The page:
Lois Freeman

Women of Achievement
2001

STEADFASTNESS
for a woman with a lifetime of achievement:

Lois Freeman

For decades, Lois Freeman has worked steadfastly for equal rights for women and minorities, for voters’ rights, for opportunities for individuals with disabilities, for better lives for children and for open community dialog and discussion.

Raised in segregated communities in a loving family environment in East Tennessee, Lois married and moved to West Tennessee in 1951. In Memphis she became conscious of the inequities of society and began what was to become a lifetime of activism. In 1964, at the height of the Civil Rights struggle, Lois was one of a biracial group of women who began the integration of restaurants in Memphis simply by showing up for lunch at a different location every Saturday. After the addition of women to the Civil Rights Act in 1972, she became active in voter registration drives in Mississippi. There was still an atmosphere of violence so workers drove unmarked cars and spent nights away from the communities in which they were working. More than 30 years later, she was recertified by the Department of Justice as an official election observer.

Recognizing that the way to change is through politics, Lois has served as president of the Memphis Women’s Political Caucus and has been active in the Democratic Party. Through these organizations she has worked on behalf of candidates who support the causes in which she deeply believes. Among those whom Lois has helped elect to public office are Judge Bernice Donald, U.S. Attorney Veronica Coleman, City Councilwomen Mary Rose McCormick and Barbara Swearingen-Holt and State Representatives Carol Chumney, Henri Brooks and Kathryn Bowers.

Throughout her career in human resources, Lois observed all kinds of discrimination in the workplace. In the late 1970s, Lois cofounded the Equal Employment Opportunity Council of Greater Memphis. This marked the beginning of a network referral system and exchange of job information, which resulted in improved job opportunities for minorities and women. She served as president of the organization and was a member of the Governor’s Committee for the Handicapped.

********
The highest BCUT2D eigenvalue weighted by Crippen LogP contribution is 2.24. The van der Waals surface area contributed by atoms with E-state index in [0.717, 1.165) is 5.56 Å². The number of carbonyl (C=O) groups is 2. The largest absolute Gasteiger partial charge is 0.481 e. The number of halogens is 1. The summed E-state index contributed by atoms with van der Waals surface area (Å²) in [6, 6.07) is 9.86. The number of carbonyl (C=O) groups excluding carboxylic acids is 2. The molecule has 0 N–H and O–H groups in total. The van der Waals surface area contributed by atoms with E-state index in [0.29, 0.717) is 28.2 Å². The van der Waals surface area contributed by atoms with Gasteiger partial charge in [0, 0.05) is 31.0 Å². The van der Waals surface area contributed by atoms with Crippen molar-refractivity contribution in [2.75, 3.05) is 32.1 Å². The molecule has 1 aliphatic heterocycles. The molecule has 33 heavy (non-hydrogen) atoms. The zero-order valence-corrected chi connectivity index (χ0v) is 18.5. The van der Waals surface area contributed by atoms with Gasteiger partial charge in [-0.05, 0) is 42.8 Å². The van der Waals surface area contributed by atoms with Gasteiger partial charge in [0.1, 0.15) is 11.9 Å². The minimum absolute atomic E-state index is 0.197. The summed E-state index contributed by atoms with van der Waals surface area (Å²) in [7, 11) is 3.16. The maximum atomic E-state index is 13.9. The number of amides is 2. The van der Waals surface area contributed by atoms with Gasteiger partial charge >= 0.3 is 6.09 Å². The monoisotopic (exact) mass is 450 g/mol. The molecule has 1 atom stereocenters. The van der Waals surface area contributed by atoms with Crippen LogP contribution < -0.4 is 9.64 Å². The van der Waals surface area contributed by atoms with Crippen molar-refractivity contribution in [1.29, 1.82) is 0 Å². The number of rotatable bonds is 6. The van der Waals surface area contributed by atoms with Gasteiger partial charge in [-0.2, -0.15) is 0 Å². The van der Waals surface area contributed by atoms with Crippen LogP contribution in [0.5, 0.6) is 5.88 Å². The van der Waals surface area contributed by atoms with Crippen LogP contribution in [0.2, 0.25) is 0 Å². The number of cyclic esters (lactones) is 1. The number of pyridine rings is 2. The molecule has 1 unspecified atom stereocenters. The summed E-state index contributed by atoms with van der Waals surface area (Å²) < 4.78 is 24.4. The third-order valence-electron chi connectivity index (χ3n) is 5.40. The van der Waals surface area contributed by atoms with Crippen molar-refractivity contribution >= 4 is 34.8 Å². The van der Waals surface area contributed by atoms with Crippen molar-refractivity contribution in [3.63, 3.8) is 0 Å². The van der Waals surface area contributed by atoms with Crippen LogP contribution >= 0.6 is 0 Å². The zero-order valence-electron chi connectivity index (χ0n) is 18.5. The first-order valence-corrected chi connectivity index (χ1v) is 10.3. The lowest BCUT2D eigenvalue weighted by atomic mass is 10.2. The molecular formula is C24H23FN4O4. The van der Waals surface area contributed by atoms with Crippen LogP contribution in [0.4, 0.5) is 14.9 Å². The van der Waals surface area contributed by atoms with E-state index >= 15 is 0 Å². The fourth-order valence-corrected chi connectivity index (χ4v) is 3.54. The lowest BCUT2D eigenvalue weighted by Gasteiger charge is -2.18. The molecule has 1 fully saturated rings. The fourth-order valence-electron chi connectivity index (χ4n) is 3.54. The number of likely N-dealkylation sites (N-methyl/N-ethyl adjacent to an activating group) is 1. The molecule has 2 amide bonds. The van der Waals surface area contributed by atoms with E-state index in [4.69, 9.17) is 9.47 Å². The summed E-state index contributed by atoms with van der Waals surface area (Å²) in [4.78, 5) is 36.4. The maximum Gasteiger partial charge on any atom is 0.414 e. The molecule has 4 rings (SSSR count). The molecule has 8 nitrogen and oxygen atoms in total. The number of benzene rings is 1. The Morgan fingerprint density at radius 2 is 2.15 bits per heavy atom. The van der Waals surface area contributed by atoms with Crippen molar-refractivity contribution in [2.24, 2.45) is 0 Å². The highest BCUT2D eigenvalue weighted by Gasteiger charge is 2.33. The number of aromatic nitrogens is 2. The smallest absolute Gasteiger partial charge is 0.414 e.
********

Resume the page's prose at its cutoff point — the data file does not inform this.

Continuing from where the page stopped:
Always interested in women’s issues, Lois has worked with the YWCA since 1985. She chaired the 1991–1993 Abused Women’s Services Committee and oversaw the opening of a second shelter. Lois is a founding member of the Public Issues Forum, a group dedicated to providing a medium for the public discussion essential to a healthy and progressive society.

Believing that children are our future, Lois serves on the board of Tennessee Mentorship, a group that works with at-risk children ages 3–6. She also is active with EdPac, which promotes opportunities to improve public schools and endorses effective school board candidates.

When asked which of her many endeavors has been most meaningful, she identified her work during the Civil Rights movement. What Lois has learned from her life of activism is that our future lies in appreciating diversity and respecting cultures different from our own. Lois’ steadfast efforts over the decades are clear proof of that belief.